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Cameron and Clegg appoint Simon Hughes to sell university policy

Tim Montgomerie

HUGHES-SIMON-SQUARE The Liberal Democrats' Deputy Leader, Simon Hughes, has been appointed as the Coalition's "Advocate for Access to Education”.

It's an unpaid post but is recognition by Downing Street that the tuition fees policy has not yet been effectively communicated.

The Prime Minister has asked Mr Hughes to encourage students from poorer backgrounds to apply for university. A Lib Dem source told The Independent:

"I think there is recognition that we have not got our message across on this. It has been drowned out by brick-throwing students and scare-mongering stories about upfront fees. This is something we need to address before students are put off from applying to university on false grounds."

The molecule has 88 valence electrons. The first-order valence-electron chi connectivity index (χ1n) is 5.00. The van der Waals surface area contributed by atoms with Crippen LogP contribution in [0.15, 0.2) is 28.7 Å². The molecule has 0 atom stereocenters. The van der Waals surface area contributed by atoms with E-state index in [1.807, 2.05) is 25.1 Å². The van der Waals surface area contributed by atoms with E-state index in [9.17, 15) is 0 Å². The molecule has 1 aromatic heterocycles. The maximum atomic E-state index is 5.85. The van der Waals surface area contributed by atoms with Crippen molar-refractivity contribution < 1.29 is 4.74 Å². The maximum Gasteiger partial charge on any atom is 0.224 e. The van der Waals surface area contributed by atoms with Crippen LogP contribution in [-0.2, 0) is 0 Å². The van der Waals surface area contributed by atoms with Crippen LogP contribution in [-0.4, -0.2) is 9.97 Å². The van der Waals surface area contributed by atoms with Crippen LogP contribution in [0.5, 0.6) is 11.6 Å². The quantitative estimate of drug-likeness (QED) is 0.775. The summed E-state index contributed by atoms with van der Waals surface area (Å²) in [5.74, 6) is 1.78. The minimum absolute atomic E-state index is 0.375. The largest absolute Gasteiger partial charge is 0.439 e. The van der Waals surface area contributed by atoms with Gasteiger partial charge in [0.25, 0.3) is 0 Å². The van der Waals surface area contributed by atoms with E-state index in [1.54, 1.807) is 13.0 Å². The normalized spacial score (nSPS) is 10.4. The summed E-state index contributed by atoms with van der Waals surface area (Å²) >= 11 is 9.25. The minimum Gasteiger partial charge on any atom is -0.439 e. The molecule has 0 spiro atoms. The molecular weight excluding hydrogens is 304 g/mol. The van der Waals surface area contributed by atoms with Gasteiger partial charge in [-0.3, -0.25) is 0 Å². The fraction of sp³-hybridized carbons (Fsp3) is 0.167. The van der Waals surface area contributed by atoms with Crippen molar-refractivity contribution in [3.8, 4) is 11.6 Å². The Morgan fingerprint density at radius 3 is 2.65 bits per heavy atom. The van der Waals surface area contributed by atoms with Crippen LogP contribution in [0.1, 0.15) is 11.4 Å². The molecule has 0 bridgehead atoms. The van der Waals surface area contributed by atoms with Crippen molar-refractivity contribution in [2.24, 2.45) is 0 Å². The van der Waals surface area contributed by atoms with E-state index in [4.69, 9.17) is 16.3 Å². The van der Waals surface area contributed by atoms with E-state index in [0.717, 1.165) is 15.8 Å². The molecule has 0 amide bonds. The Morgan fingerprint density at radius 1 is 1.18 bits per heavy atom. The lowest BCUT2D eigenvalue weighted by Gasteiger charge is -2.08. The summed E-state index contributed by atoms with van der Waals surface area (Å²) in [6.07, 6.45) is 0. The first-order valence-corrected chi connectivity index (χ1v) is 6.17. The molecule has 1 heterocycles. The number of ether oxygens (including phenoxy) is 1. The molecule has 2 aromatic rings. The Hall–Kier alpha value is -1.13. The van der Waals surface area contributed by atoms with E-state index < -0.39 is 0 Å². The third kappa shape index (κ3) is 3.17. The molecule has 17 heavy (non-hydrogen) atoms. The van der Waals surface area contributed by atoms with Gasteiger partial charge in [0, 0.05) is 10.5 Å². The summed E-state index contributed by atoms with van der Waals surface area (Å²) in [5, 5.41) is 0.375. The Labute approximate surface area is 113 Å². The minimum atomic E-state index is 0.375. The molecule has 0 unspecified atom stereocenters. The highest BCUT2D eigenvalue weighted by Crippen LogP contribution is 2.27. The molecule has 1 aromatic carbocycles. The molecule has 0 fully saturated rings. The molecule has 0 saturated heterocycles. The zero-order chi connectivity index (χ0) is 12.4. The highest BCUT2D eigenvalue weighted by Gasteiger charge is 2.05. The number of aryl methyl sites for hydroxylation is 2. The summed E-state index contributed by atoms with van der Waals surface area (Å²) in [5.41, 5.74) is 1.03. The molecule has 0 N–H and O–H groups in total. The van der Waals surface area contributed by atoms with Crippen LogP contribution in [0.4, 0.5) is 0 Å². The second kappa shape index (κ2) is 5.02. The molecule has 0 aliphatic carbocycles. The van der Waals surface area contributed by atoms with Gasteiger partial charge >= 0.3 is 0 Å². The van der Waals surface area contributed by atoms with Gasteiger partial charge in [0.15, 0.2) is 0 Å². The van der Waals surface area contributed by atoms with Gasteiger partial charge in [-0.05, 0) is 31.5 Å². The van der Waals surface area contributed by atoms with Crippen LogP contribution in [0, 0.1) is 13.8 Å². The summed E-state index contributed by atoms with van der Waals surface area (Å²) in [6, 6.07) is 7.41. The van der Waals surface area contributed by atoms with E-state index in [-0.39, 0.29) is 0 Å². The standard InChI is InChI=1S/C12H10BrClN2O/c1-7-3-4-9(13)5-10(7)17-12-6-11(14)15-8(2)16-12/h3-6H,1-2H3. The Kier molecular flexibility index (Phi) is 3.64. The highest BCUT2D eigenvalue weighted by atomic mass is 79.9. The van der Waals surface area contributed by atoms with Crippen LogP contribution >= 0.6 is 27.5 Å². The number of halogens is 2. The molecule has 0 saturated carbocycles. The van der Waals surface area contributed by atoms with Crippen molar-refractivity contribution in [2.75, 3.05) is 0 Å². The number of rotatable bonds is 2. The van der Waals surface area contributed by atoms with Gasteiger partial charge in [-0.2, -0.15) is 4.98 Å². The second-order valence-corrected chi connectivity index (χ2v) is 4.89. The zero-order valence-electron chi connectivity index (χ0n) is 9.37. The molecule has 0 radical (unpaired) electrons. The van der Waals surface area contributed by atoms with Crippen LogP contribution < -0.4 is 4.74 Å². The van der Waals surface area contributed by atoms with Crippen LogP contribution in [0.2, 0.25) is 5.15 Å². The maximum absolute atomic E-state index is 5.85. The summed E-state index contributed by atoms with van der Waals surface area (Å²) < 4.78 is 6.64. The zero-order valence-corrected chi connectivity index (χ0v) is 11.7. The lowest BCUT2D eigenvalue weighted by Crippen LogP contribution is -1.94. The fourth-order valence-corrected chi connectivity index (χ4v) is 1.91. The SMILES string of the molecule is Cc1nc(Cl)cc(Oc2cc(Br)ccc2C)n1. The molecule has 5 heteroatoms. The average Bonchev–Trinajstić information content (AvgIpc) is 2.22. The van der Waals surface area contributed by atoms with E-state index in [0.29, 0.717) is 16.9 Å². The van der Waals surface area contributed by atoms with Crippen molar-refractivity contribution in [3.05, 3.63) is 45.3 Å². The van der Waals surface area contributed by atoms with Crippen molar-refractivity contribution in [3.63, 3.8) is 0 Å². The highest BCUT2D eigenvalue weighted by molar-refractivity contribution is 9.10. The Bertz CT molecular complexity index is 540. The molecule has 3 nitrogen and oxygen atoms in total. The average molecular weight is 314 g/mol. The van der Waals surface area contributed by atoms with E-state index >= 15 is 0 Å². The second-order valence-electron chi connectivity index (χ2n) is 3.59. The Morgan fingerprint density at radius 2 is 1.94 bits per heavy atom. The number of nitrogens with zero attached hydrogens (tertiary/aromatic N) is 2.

The Guardian interprets the appointment as more than a communications initiative. Patrick Wintour suggests that the Coalition has "opened the door to reshaping its plans to help disadvantaged children enter higher education". Mr Hughes will apparently help decide what replaces the Educational Maintenance Allowance and also the configuration of the £150 million National Scholarship Fund.

The appointment - although due to last just six months - is also an attempt to bring another Lib Dem into the big Cameron/ Clegg tent. Hughes is on the Left of his party and was the architect of the failed suggestion that all Lib Dem MPs abstain on tuition fees. His party ended up voting all three ways although Hughes, himself, abstained.

On Question Time last month Mr Hughes was confronted by an angry student who demanded to know why, during May's Coalition negotiations, AV was non-negotiable for Lib Dems but they were willing to u-turn on fees.